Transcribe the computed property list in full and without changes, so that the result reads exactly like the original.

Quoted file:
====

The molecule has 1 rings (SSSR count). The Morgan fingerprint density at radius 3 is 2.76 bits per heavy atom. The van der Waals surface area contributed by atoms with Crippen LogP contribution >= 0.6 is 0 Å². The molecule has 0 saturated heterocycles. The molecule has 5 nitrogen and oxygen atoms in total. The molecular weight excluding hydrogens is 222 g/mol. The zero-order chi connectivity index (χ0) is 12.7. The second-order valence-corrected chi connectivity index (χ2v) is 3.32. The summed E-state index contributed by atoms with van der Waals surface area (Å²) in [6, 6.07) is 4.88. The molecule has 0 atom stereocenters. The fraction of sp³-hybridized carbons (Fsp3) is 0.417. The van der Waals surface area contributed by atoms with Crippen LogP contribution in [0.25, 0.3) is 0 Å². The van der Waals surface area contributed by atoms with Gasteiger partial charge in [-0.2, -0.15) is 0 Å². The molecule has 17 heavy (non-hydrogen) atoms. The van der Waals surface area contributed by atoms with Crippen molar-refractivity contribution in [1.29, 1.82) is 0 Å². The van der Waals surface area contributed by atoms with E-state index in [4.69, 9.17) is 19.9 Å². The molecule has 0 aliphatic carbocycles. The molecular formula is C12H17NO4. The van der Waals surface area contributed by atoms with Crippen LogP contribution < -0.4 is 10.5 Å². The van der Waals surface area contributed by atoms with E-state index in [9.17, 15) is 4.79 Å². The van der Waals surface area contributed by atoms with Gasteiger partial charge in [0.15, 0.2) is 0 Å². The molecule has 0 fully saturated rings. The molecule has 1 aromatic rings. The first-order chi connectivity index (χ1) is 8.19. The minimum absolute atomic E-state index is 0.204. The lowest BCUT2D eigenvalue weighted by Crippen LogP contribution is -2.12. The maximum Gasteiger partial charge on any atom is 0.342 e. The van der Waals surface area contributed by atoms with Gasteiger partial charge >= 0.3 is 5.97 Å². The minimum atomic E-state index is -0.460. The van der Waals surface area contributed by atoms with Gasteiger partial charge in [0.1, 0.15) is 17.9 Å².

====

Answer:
The molecule has 1 rings (SSSR count). The Morgan fingerprint density at radius 3 is 2.76 bits per heavy atom. The van der Waals surface area contributed by atoms with Crippen LogP contribution >= 0.6 is 0 Å². The molecule has 0 saturated heterocycles. The molecule has 5 nitrogen and oxygen atoms in total. The molecular weight excluding hydrogens is 222 g/mol. The zero-order chi connectivity index (χ0) is 12.7. The second-order valence-corrected chi connectivity index (χ2v) is 3.32. The summed E-state index contributed by atoms with van der Waals surface area (Å²) in [6, 6.07) is 4.88. The molecule has 0 atom stereocenters. The fraction of sp³-hybridized carbons (Fsp3) is 0.417. The van der Waals surface area contributed by atoms with Crippen LogP contribution in [0.25, 0.3) is 0 Å². The van der Waals surface area contributed by atoms with Gasteiger partial charge in [-0.2, -0.15) is 0 Å². The molecule has 17 heavy (non-hydrogen) atoms. The van der Waals surface area contributed by atoms with Crippen molar-refractivity contribution in [1.29, 1.82) is 0 Å². The van der Waals surface area contributed by atoms with E-state index in [4.69, 9.17) is 19.9 Å². The molecule has 0 aliphatic carbocycles. The molecular formula is C12H17NO4. The van der Waals surface area contributed by atoms with Crippen LogP contribution < -0.4 is 10.5 Å². The van der Waals surface area contributed by atoms with E-state index in [9.17, 15) is 4.79 Å². The van der Waals surface area contributed by atoms with Gasteiger partial charge in [0.15, 0.2) is 0 Å². The molecule has 0 fully saturated rings. The molecule has 1 aromatic rings. The first-order chi connectivity index (χ1) is 8.19. The minimum absolute atomic E-state index is 0.204. The lowest BCUT2D eigenvalue weighted by Crippen LogP contribution is -2.12. The maximum Gasteiger partial charge on any atom is 0.342 e. The van der Waals surface area contributed by atoms with Gasteiger partial charge >= 0.3 is 5.97 Å². The minimum atomic E-state index is -0.460. The van der Waals surface area contributed by atoms with Gasteiger partial charge in [0.1, 0.15) is 17.9 Å².